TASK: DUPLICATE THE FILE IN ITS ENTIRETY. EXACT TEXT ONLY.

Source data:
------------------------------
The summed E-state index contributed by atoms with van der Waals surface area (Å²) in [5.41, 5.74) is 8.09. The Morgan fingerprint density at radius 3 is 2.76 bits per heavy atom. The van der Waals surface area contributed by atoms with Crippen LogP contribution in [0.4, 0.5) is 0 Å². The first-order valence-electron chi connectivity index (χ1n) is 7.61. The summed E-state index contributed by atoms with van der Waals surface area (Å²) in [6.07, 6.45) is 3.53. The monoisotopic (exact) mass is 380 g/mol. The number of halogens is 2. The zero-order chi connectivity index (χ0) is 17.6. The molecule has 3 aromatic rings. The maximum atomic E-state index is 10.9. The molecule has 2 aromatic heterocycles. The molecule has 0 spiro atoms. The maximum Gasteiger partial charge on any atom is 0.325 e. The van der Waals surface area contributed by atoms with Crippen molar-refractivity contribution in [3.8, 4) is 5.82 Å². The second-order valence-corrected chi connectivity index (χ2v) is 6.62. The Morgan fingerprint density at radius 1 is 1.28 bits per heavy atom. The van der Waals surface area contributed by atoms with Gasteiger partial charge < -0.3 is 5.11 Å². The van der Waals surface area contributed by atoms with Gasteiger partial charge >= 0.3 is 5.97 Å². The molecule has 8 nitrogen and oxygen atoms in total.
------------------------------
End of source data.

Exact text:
The summed E-state index contributed by atoms with van der Waals surface area (Å²) in [5.41, 5.74) is 8.09. The Morgan fingerprint density at radius 3 is 2.76 bits per heavy atom. The van der Waals surface area contributed by atoms with Crippen LogP contribution in [0.4, 0.5) is 0 Å². The first-order valence-electron chi connectivity index (χ1n) is 7.61. The summed E-state index contributed by atoms with van der Waals surface area (Å²) in [6.07, 6.45) is 3.53. The monoisotopic (exact) mass is 380 g/mol. The number of halogens is 2. The zero-order chi connectivity index (χ0) is 17.6. The molecule has 3 aromatic rings. The maximum atomic E-state index is 10.9. The molecule has 2 aromatic heterocycles. The molecule has 0 spiro atoms. The maximum Gasteiger partial charge on any atom is 0.325 e. The van der Waals surface area contributed by atoms with Crippen molar-refractivity contribution in [3.8, 4) is 5.82 Å². The second-order valence-corrected chi connectivity index (χ2v) is 6.62. The Morgan fingerprint density at radius 1 is 1.28 bits per heavy atom. The van der Waals surface area contributed by atoms with Gasteiger partial charge < -0.3 is 5.11 Å². The van der Waals surface area contributed by atoms with Gasteiger partial charge >= 0.3 is 5.97 Å². The molecule has 8 nitrogen and oxygen atoms in total.